How to stay on top of every trend in your contact centre (part 2) – In part 2 of his article series, Tim Harbers, CTO at Contexta360 looks at term trends. (See Part 1 Article)
Welcome to the second article on how to find and get value out of trends in speech analytics. Part one considered trends that involve metrics you can follow over time, such as call volume and agent performance.
This article looks at terms that are popular, which is one of the most common ways to show an overall trend. See, for example, the way that Twitter displays trends:
Wikipedia defines a trend as “a collective behaviour that lasts a short time”. So a trend is always connected to a certain time period, usually the one that is most recent. “Short time” is always a relative term, and it can range from looking at the past few years (macro trends) or much shorter trends such as the past 15 minutes (micro trends).
To find trending terms, the system evaluates the occurrence of each term and compares it with different periods of time. For example, the past hour is compared with the whole of last month. If the increase in occurrence of the term in the recent past is significantly higher than on an average day, the term is considered to be trending. Making a comparison is important in deciding if a term is part of a trend or not. Just using the most frequent terms from recent conversations will not work, because these terms may always occur frequently. That doesn’t make them trends.
There is also an important difference between relative increase in percentage and absolute increase. Consider the following example. The word outage is used on average in 1 per cent of each conversation. However, last week this percentage went up to 4 per cent. On the other hand, the word payment is normally used in 30 per cent of the conversations and this increased to 35 per cent last week. Which of the two words count as a trend? Even though payment has increased more in absolute difference (5 per cent vs 3 per cent), the increase in the word outage is much more significant in relative terms (4 times vs 1.17 times), assuming there are enough conversations to make even small percentage differences statistically significant.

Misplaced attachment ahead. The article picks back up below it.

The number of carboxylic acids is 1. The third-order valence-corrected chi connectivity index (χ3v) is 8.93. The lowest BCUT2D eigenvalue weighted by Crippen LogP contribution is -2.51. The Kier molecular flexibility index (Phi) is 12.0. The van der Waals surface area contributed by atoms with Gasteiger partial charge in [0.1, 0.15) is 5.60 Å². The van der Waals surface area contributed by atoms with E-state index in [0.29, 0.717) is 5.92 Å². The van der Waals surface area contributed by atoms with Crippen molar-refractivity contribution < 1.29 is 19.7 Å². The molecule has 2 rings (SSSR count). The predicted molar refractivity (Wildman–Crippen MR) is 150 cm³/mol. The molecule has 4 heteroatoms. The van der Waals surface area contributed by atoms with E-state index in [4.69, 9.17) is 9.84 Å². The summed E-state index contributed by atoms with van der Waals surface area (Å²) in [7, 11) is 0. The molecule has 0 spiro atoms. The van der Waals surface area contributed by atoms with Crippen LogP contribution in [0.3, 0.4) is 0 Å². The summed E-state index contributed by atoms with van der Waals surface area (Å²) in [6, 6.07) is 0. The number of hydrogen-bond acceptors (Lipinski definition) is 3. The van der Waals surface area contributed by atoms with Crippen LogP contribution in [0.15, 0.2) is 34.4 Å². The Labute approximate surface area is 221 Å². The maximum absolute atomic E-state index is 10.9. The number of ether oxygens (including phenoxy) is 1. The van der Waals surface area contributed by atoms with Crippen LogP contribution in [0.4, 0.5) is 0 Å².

On the other hand, you don’t want to see too many trending terms that rarely occur, even if the increase is interesting. This is especially true when your dataset size is relatively small. So the best algorithms for finding trending topics are always a trade-off between frequency and difference in frequency. One example is to calculate the z-score (or standard score) for each. term:
z-score = ([current trend] – [average historic trends]) / [standard deviation of historic trends]
When a z-score is used, the higher or lower the z-score the more abnormal the trend. When the z-score is highly positive then the trend is abnormally rising, while if it is highly negative it is abnormally falling. The z-score is also used in the calculation of TF-IDF, which is typically used by recommender systems.
Trends can be visualised as a list of terms, like in Twitter, or can be displayed as a word cloud. The latter approach gives the user an instant visual indication of the frequency of the term, as the font sizes reflect this.
In addition, words could have different colours, for example, to indicate their type.
Word clouds can be used in several analyses, depending on the use case. The use cases can include:
» Recent trending terms
» Agent trending terms
» Topic trending terms
» Metric trending terms.
» Part of conversation trending terms
Recent trending terms
Recent trending terms are most relevant for call centre managers. A live dashboard for team managers can show word clouds from the past 15 minutes, the past hour and the past day. This means quick action can be taken whenever something happens.
Agent trending terms
Rather than comparing trend frequencies over time, it can be an interesting exercise to compare term frequencies of a single agent with the term frequencies of their entire team. This can offer insights into the agent’s performance and their typical way of speaking.